Which isn’t to say that depression has passed — as if it even could — it’s just changed. “I’m a tulip in a cup / I stand no chance of growing up,” she sings in “Valentine,” recognizing the resiliency of her foe. Moments into the album’s first track, “Every Single Night,” Fiona addresses the struggle as it continues to burden her, speaking to its pending capacity to snowball out of control. “These ideas of mine / Percolate the mind / Trickle down the spine / Swarm the belly, swelling to a blaze.” At times she sounds like her mind is becoming too much for her to bear (“The ants weigh more than the elephants / Nothing, nothing is manageable” in “Left Alone”) while at others she seems on the cusp of enlightenment (“I just want to feel everything” in “Every Single Night”). But while all of this is going on there isn’t an overwhelming sense of struggle. Instead she does appear that she’s becoming more comfortable with the realities her mind presents. And even more, as songs like “Periphery” suggest, that she hardly feels like she’s the eccentric and abnormal crazy person that she’s reminded of at every media turn. Even with 7500 word profiles outlining her as a pothead insomniac with a penchant for the drink, it’s hard to conclude that she’s really the person she’s been made out to be. Which is comforting, because are any of us the people that we’re made out to be?

There is a perverted sense of normalcy that develops in the mind of a depressive, and as someone who can empathize with the words that detail Fiona’s struggle in “Every Single Night” I can attest to their validity. “Every single night’s alright / Every single night’s a fight / And every single fight’s alright with my brain.” There’s a constant push and pull here, but even in songs like “Daredevil” where she warns “I don’t feel anything until I smash it up,” there remains a sense of control.

The eternal attachment between singer/songwriters and lyrics about love and romance has been so thoroughly milked dry that the thought alone leaves me yearning an eardrum shattering shot to the brain from Slayer. Fortunately, that’s never really been Fiona’s thing, and in the case of The Idler Wheel, the notion of love isn’t exclusive to romantic ideals, or even romance at all. Love here is about understanding people, who they are, what they need, and consequently what they don’t need. Therein lies what might be the most heartbreaking aspect of her lyrics on the album.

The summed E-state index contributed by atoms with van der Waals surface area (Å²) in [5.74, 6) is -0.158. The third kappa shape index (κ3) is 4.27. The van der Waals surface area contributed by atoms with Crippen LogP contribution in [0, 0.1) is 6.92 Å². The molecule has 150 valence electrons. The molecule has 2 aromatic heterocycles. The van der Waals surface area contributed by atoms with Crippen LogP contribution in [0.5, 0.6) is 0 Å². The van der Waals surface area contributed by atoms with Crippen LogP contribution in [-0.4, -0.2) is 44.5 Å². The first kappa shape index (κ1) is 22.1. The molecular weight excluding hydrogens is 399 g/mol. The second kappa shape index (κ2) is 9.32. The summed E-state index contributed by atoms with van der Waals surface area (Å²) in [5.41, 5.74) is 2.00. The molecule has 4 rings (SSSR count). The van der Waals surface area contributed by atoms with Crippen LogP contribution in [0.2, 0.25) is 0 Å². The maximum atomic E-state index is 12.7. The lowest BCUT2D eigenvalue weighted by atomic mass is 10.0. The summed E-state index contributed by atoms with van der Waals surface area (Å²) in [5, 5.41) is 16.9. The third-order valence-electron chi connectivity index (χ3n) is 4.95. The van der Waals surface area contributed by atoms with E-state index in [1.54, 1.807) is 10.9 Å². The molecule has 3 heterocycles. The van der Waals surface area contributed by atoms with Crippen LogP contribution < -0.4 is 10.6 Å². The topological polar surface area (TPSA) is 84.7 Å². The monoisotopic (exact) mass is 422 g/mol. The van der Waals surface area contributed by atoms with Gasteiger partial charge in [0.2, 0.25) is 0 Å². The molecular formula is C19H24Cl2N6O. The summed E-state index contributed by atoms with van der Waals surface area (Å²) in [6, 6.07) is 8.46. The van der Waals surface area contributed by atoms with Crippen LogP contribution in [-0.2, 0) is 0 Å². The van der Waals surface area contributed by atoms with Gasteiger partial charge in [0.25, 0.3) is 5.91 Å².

When it comes down to it, all I think I know about Fiona Apple comes from her music, interviews, and video clips. Which is to say that I really don’t know a goddamn thing. Still, I take away a sense that she is the sort of person who becomes oblivious to their own issues in a friend’s time of need. She seems like the type of person who would kick you in the ass when you need it, telling you to get your shit in order even though her own shit might be hanging together by its last thread. All at once, the one-sidedness of “Regret” seems to preach the validity of my imagined Fiona Apple, speaking to the cruelness of an ex’s manipulative dysfunction. And as other songs reveal, what most catches the ear isn’t the betrayal of her feelings, by others or even by herself, but her concessions that she’s not the Perfect Person for whoever He is.

“Fiona Apple has always been in the process of breaking up,” adds Frere-Jones. “Usually preëmptively — before you can ask, she will provide a list of reasons not to love her.” Not unlike the subject of depression, relationships have a strange duality within The Idler Wheel, with Fiona longing yet leaving, seeking yet shedding. “How can I ask anyone to love me / When all I do is beg to be left alone?” she cries out in “Left Alone.” She relents that He might be better off without her in “Jonathan” (“Jonathan, anything and anyone that you have done / Has got to be alright with me / If she’s part of the reason you are how you are / She’s alright with me”) but stands confident in “Hot Knife” (“If I get a chance, I’m gonna show him that / He’s never gonna need another, never need another”). She removes herself from fairy tale in “Werewolf” (“But we can still support each other / All we gotta do’s avoid each other”) but tragically bleeds sadness in “Valentine” (“I made it to a dinner date / My teardrops seasoned every plate”). If there’s a line that might best represent what she seems to crave though, it might be in “Daredevil” when she sings “And all I want’s a confidante / To help me laugh it off.” This goes beyond “LiveJournal stuff.”

Not only does intimacy not sooth her (“And I can love the same man, in the same bed, in the same city / But not in the same room, it’s a pity” in “Left Alone”) but in life outside of song she seems overtaken by the need for simple companionship. This, again, is something I can identify with. When away from her home, and her dog, she found a touring friend in a goldfish to keep her company, for example, but still there’s a deeper longing here that stems from year after year of admitted loneliness. “She believed that sharing her story — all of her story — would also make herself feel better,” explains Dan Lee. “It did not.” “I genuinely, naïvely thought that I was going to put out a record and that was going to make me have friends,” continued Fiona in her Black Book interview. “I expected to give it to people and they would understand me.” They did not. But there’s a connection that weaves between everything, the depression, the love, the romance, and the loneliness: the music. “Now, at my lowest moments, I think of people who come to shows,” said the singer in an interview with Pitchfork. “I still get very sad and sometimes I feel like I have no friends, but when that happens now, I’ll think of people whose names or faces I don’t know — they’re my friends and they love me. I’ve got them. It really does save me. I still feel awkward, but that’s the one thing I can grab onto at my lowest points.”